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Considering Quitting Smoking/Vaping?

Thinking about quitting or reducing your risk? This page has information to help you make decisions about your health – including quitting, modifying or reducing your risk with the use of nicotine.

Quitting is hard, but it’s not impossible. Every year, people make the choice to go tobacco free and you can too. We are here to help.

Contact us at 1-800-660-5853 extension 2468 or email [email protected] to speak to trained cessation providers who can provide counseling, help develop a quit smoking/vaping plan, answer questions and provide referrals to programs and services that are right for you. Let us help you with your quit journey.

Attend an in-person session in Brockville or Smiths Falls with a quit coach. Check out times dates here.

Join our Facebook Group for online support.

Ready to learn more? Check out the tabs below:

Think about preparing. The better prepared you are, the higher the likelihood of success.

  • Think about the reason you have for quitting and make a list. Some reasons for quitting smoking can be personal reasons, medical effects, health benefits, financial advantages and effects on others.
  • Repeat these reasons to yourself several times each morning.
  • Set a date to quit. Choose a date that is not on or near a special event, birthday or anniversary. An example of a quit date is an average Monday. 
  • Make a list of people who can support your intentions to quit, such as co-workers, family members and friends. See our Ready to Quit Smoking/Vaping page.
  • Know what to expect. Educate yourself about common withdrawal symptoms, possible side effects of any stop smoking aids you are using (e.g. Nicotine Replacement Therapy), how to cope with withdrawal and cravings, and some things you may experience after quitting, such as coughing.
  • Think about how you’ll spend your extra money, how good you’ll feel about yourself, how much better your clothes will smell, how much more energy you’ll have and how much fresher your breath will be.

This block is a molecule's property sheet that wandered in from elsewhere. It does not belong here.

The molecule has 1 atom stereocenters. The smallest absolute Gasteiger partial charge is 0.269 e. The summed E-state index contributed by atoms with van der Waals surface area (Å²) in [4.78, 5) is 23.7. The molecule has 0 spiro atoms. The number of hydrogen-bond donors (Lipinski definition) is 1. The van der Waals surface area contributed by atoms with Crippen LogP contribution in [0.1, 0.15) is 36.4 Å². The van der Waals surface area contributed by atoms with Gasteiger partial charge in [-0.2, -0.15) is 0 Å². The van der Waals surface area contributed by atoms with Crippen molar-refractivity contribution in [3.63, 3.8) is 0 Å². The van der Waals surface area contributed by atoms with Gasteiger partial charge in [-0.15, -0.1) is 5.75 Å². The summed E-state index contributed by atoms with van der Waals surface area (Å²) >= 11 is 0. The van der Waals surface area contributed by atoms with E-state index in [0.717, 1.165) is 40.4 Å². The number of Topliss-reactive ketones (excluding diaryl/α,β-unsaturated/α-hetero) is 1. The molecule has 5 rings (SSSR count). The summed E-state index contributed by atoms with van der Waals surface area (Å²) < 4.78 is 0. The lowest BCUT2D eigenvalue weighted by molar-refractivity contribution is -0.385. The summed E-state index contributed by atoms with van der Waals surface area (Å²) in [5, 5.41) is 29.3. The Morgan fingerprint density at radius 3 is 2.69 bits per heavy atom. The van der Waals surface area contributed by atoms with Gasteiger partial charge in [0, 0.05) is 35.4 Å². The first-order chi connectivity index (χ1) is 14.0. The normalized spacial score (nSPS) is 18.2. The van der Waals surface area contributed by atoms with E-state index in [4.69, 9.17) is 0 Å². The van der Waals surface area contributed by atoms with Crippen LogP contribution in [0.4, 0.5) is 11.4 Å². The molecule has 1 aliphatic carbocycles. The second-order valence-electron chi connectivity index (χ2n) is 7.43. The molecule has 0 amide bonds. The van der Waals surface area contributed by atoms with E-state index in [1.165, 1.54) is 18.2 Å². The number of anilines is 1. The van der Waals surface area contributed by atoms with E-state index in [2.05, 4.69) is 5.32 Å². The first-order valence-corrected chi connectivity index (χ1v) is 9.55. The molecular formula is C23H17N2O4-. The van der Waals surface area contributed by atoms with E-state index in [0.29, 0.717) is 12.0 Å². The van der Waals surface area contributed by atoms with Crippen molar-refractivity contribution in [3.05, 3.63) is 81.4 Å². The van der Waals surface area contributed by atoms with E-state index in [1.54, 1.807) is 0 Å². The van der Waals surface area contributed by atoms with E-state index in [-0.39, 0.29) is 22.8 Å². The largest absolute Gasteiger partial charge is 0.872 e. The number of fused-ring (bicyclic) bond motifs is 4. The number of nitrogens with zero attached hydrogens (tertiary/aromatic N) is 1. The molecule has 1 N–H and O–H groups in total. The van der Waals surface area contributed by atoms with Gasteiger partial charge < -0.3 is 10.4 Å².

Quitting smoking is an individual experience. By simply thinking about wanting to quit, you are one step closer to becoming tobacco free.

Now that you have thought about preparing to quit, are you ready to quit smoking/vaping?

Quitting smoking is the single best thing you can do to improve your health and quality of life. Non-smokers have a much lower risk of smoking-related diseases like lung cancer, heart disease, and COPD (chronic obstructive pulmonary disease, including emphysema and chronic bronchitis) 

You will start seeing health benefits soon after you smoke your last cigarette. Within:

  • 20 minutes – your blood pressure drops to a level similar to what it was before your last cigarette.
  • 8 hours – the level of carbon monoxide (a toxic gas) in your blood drops to normal.
  • 24 hours – your risk of having a heart attack starts to drop.
  • 2 weeks to 3 months – the airways in your lungs relax and you can get more air into your lungs and breathe easier.
  • 1 to 9 months – you cough less and your lungs work even better.
  • 1 year – your risk of coronary heart disease is half that of a smoker’s.
  • 5 years – you have the same chance of having a stroke as a non-smoker.
  • 10 Years – your chance of dying from lung cancer is much lower. So is your chance of getting cancer in your mouth, throat, esophagus, bladder, kidney, and/or pancreas.
  • 15 Years – your risk of coronary heart disease similar to that of a non-smoker.

The health benefits of quitting are the same for all types of smokers (men and women, young and old). By quitting, you will also lower the chances of people around you having health problems from second hand smoke.